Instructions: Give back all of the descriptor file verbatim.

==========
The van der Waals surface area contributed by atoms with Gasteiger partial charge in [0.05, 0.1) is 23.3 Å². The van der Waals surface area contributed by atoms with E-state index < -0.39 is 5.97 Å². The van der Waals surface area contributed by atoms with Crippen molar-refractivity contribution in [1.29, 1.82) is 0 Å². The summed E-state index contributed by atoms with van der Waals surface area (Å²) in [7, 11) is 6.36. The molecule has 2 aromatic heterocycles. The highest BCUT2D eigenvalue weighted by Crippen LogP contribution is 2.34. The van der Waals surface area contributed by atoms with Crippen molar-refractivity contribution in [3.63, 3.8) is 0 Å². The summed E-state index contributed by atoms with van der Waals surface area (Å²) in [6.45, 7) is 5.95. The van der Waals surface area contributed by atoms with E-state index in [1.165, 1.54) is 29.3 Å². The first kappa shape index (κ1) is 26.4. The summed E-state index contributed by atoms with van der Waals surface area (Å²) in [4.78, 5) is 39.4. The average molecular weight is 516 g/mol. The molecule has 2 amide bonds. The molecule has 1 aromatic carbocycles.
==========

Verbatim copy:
The van der Waals surface area contributed by atoms with Gasteiger partial charge in [0.05, 0.1) is 23.3 Å². The van der Waals surface area contributed by atoms with E-state index < -0.39 is 5.97 Å². The van der Waals surface area contributed by atoms with Crippen molar-refractivity contribution in [1.29, 1.82) is 0 Å². The summed E-state index contributed by atoms with van der Waals surface area (Å²) in [7, 11) is 6.36. The molecule has 2 aromatic heterocycles. The highest BCUT2D eigenvalue weighted by Crippen LogP contribution is 2.34. The van der Waals surface area contributed by atoms with Crippen molar-refractivity contribution in [3.63, 3.8) is 0 Å². The summed E-state index contributed by atoms with van der Waals surface area (Å²) in [6.45, 7) is 5.95. The van der Waals surface area contributed by atoms with E-state index in [1.165, 1.54) is 29.3 Å². The first kappa shape index (κ1) is 26.4. The summed E-state index contributed by atoms with van der Waals surface area (Å²) in [4.78, 5) is 39.4. The average molecular weight is 516 g/mol. The molecule has 2 amide bonds. The molecule has 1 aromatic carbocycles.